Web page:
– We developed this program in collaboration with the Houston Methodist Research Institute (HMRI).
– Multiple departments at the university and at HMRI. Since this is an interdisciplinary program, it pulls in faculty from different departments including business, math, and philosophy.
– We are currently recruiting students for our third cohort.

4. As it relates to any program, how do you define success?
A successful ‘innovation program’ will address an unmet need in the industry and it will have the potential to contribute to the growth of the economy.

In the case of our program, we help to make the translational process faster and more efficient and help bring cures to the market quicker.

5. How do you define success for your program specifically?
Since our program is quite new, we’re not at a stage to measure success using typical measures such as market share.

Our ultimate goals – and hence the proof of our success – focus around providing translational solutions faster and more efficiently, bringing solutions to market quicker, and contributing to economy growth.

Having said that, we are now focused on early stage goals such as
– Awareness of the program: We use the number of applicants as a proxy.
– Acceptance of the program: Retention and success of our students.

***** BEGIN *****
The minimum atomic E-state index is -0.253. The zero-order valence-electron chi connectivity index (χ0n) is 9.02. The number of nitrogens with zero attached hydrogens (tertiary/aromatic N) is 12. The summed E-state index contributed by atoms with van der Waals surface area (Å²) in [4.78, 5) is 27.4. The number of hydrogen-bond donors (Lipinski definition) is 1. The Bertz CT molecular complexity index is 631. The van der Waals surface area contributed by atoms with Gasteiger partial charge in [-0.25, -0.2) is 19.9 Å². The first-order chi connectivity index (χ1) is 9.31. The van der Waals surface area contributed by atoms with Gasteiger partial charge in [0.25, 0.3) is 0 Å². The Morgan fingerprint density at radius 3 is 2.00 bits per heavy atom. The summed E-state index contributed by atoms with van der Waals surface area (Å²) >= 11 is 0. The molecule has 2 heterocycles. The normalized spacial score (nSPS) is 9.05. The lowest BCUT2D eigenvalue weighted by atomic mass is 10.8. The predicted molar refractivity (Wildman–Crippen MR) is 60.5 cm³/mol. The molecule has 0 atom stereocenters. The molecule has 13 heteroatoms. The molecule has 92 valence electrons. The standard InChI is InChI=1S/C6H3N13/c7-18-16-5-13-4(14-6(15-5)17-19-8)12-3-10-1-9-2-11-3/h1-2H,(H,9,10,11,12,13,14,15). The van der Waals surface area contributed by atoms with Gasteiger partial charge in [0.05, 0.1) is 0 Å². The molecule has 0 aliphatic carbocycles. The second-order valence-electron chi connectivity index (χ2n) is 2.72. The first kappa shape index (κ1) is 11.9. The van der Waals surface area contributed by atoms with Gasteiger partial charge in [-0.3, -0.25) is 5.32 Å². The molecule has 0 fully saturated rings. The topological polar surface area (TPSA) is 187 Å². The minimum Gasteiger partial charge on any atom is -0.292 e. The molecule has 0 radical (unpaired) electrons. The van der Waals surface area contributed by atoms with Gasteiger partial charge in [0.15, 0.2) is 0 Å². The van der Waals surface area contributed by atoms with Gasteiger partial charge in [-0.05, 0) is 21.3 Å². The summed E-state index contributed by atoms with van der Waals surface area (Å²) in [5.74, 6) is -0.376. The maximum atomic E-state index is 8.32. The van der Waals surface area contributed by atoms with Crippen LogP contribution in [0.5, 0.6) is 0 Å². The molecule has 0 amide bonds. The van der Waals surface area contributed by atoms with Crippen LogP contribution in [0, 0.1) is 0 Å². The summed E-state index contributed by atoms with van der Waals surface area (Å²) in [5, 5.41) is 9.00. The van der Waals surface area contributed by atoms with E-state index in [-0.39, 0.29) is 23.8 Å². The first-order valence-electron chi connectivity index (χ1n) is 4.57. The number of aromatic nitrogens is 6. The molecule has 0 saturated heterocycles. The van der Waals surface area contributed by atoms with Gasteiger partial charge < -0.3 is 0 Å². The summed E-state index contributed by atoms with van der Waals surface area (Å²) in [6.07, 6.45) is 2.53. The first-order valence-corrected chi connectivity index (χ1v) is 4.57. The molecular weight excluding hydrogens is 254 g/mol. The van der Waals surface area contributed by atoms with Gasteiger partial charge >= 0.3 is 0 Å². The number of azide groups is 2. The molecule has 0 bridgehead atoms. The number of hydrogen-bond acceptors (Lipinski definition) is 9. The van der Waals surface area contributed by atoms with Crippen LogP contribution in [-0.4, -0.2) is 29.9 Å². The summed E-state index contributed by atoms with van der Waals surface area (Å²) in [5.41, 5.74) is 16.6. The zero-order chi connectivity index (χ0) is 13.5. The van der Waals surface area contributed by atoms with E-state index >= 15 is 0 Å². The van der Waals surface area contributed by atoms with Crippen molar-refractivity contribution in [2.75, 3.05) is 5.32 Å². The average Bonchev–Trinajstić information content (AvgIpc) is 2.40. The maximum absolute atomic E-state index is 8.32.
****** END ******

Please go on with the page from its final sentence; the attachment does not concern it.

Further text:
– The success of our students: E.g. winning competitions in the biotech commercialization space as well as placement opportunities.

From a quality assessment standpoint and considering whether the program meets the needs of the practice community, we look at:
– The match between the program content and the needs of the practitioners. We examine this through constant interaction with the scientific community.
– The number of projects that our students are able to successfully complete for investigators/researchers in the life sciences.
– Speed and efficiency in translation: There are published numbers /averages on cost and time to market for biopharma products. When we’ve trained graduates shepherding the process, we would expect these (cost and time) numbers to drop.
– Growth: It is our expectation that as trained managers become available, there will be an increase in the number of life sciences companies that are established in a region.

6. What tips or best practices have allowed you to reach success and continue to excel in innovation and entrepreneurship?
Engagement with the practitioner community, working with a strong partner, and a willingness to develop content that addresses the problems in the field have contributed to our success.

From the perspective of an administrator developing an academic program in a new domain/subject area, it was important for us to have a partner who was recognized as a thought leader in the area. In addition, they needed to possess the desire and capabilities to support the development of a new academic program. HMRI has been a great partner for us in these regards.

The partnership with HMRI came about because of our university’s focus on the healthcare space in Houston and an already-established connection with HMRI.


A big THANK YOU to Beena George for her insights. Check out more information on the Master in Clinical Translation Management program at the University of St. Thomas, here.

If you’re interested in innovating faster, smarter and easier in life sciences or any other industry, sign up for Ideator today.

Subscribe to Receive Impactful Innovation Resources and Info
Follow us